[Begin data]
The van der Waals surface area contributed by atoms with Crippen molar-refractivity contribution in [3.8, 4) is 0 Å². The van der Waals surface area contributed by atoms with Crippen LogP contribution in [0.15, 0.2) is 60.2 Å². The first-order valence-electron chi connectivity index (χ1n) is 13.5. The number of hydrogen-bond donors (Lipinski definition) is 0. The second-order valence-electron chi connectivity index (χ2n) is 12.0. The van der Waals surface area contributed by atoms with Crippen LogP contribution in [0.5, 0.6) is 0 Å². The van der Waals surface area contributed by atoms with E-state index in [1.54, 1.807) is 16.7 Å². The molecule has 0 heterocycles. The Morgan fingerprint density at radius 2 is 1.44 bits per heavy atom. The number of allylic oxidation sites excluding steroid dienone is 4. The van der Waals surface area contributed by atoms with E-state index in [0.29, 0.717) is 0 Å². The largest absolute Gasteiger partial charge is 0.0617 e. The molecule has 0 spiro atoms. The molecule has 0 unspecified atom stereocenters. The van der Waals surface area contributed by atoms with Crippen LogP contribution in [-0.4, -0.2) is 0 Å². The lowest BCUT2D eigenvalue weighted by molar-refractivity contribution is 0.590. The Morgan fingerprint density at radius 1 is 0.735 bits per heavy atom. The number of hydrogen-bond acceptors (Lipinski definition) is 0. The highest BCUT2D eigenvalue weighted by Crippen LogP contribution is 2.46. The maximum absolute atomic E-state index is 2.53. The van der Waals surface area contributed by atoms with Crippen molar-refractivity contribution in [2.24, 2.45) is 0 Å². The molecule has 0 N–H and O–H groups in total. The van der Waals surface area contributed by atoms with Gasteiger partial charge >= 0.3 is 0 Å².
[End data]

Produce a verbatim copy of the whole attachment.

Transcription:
The van der Waals surface area contributed by atoms with Crippen molar-refractivity contribution in [3.8, 4) is 0 Å². The van der Waals surface area contributed by atoms with Crippen LogP contribution in [0.15, 0.2) is 60.2 Å². The first-order valence-electron chi connectivity index (χ1n) is 13.5. The number of hydrogen-bond donors (Lipinski definition) is 0. The second-order valence-electron chi connectivity index (χ2n) is 12.0. The van der Waals surface area contributed by atoms with Crippen LogP contribution in [0.5, 0.6) is 0 Å². The van der Waals surface area contributed by atoms with E-state index in [1.54, 1.807) is 16.7 Å². The molecule has 0 heterocycles. The Morgan fingerprint density at radius 2 is 1.44 bits per heavy atom. The number of allylic oxidation sites excluding steroid dienone is 4. The van der Waals surface area contributed by atoms with E-state index in [0.29, 0.717) is 0 Å². The largest absolute Gasteiger partial charge is 0.0617 e. The molecule has 0 spiro atoms. The molecule has 0 unspecified atom stereocenters. The van der Waals surface area contributed by atoms with Crippen LogP contribution in [-0.4, -0.2) is 0 Å². The lowest BCUT2D eigenvalue weighted by molar-refractivity contribution is 0.590. The Morgan fingerprint density at radius 1 is 0.735 bits per heavy atom. The number of hydrogen-bond acceptors (Lipinski definition) is 0. The highest BCUT2D eigenvalue weighted by Crippen LogP contribution is 2.46. The maximum absolute atomic E-state index is 2.53. The van der Waals surface area contributed by atoms with Crippen molar-refractivity contribution in [2.24, 2.45) is 0 Å². The molecule has 0 N–H and O–H groups in total. The van der Waals surface area contributed by atoms with Gasteiger partial charge >= 0.3 is 0 Å².